Mary Mostert, a constitutional author, sent Alpine School District's board an email yesterday (among others) which she copied me (Oak Norton) on. For those of you that want a quick history lesson and a better understanding of the differences between a Republic and a Democracy, read this. It's excellent.
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To: Alpine School District:
American Fork, Utah
Superintendent Henshaw, and Board Members:
Because I am the author of books on the Declaration of Independence and the U.S. Constitution, recently I was contacted by some residents of the Alpine School district who are concerned about the District’s Mission statement: “Educating all students to ensure the future of our democracy”. (http://www.alpine.k12.ut.us/phpApps/genericPage.php?pdid=2789)
I wrote an e-mail to your public relations people, whose e-mails are listed below the mission statement pointing out that the Alpine School District is not IN a Democracy, but in a Republic which is clearly guaranteed by Article 4 Section 4 of the Constitution of the United States:
“The United States shall guarantee to every state in this union a republican form of government, and shall protect each of them against invasion; and on application of the legislature, or of the executive (when the legislature cannot be convened) against domestic violence.”
The Constitution of the State of Utah in Article I, Section 2 says :
“The State of Utah is an inseparable part of the Federal Union and the Constitution of the United States is the supreme law of the Land .”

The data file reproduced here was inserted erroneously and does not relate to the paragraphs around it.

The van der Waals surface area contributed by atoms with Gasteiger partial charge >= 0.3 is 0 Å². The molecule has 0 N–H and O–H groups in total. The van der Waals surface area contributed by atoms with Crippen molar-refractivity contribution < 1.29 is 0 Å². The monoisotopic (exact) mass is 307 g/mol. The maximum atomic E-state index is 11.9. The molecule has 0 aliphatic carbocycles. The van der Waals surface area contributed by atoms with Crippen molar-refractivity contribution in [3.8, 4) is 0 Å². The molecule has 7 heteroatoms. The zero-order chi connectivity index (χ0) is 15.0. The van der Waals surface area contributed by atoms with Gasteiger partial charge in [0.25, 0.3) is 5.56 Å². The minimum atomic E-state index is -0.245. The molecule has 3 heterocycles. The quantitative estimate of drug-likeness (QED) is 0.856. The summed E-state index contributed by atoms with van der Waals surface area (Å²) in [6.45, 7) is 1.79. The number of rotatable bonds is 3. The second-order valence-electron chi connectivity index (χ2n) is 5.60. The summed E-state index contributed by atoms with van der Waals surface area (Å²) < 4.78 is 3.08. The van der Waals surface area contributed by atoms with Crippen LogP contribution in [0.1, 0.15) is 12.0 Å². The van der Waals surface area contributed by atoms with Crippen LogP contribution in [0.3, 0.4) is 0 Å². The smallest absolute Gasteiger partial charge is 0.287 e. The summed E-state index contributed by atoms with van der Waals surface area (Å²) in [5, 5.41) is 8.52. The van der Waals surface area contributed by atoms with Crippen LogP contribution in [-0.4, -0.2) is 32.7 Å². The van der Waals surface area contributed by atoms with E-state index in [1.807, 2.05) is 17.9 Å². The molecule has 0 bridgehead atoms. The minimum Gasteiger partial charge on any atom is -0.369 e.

Article III paragraph 4 of the Utah Constitution, which lists four irrevocable ordinances unique to Utah, states:
“The Legislature shall make laws for the establishment and maintenance of a system of public schools, which shall be open to all the children of the State and be free from sectarian control.”
Sectarian Control not only pertains to control of the schools by any religious sect, but any other sect, i.e. any group, party or faction united by a specific doctrine or under a doctrinal leader. (Utah Constitution: http://le.utah.gov/~code/const/00I01.htm)
From the response I received from Michelle Gray and from other information on your website, it appears that the Alpine School District has violated both the precepts of the U.S. Constitution, and the precepts of the Utah Constitution by implementing sectarian support of a specific doctrine that is contrary to the precepts of a republican form of government guaranteed by the Constitution.
I realize that there are many people today who do not understand the Constitution or the differences between a democracy and a republic. Yet, I note that you yourselves run the Alpine School Board on republican, not democratic, principles. You have school board meetings, policies and decisions that are not democratically decided by all the people in your district. They are decided by you, who are elected representatives of the people living in your district. You appear to want to teach the children a doctrine you don’t practice yourselves.
I recently wrote the two paragraphs below to help some younger people who asked what the difference was between a democracy and a republic. I am somewhat surprised to learn that these differences are not very well understood by those who wrote and adopted your mission statement. Here’s the difference:
The following references are from my 1848 dictionary which explains more clearly than modern dictionaries the differences that the Founding Fathers were debating when they replaced the Articles of Confederation in 1787 because the nation was beginning to slide into anarchy, a common cause in the failure of democratic nations:
A democracy is government by the people; a form of government in which the supreme power is in the hands of the people.
A republic, from the Latin words les publica means “a public affair;” in which the sovereign power is exercised by representatives elected by the people.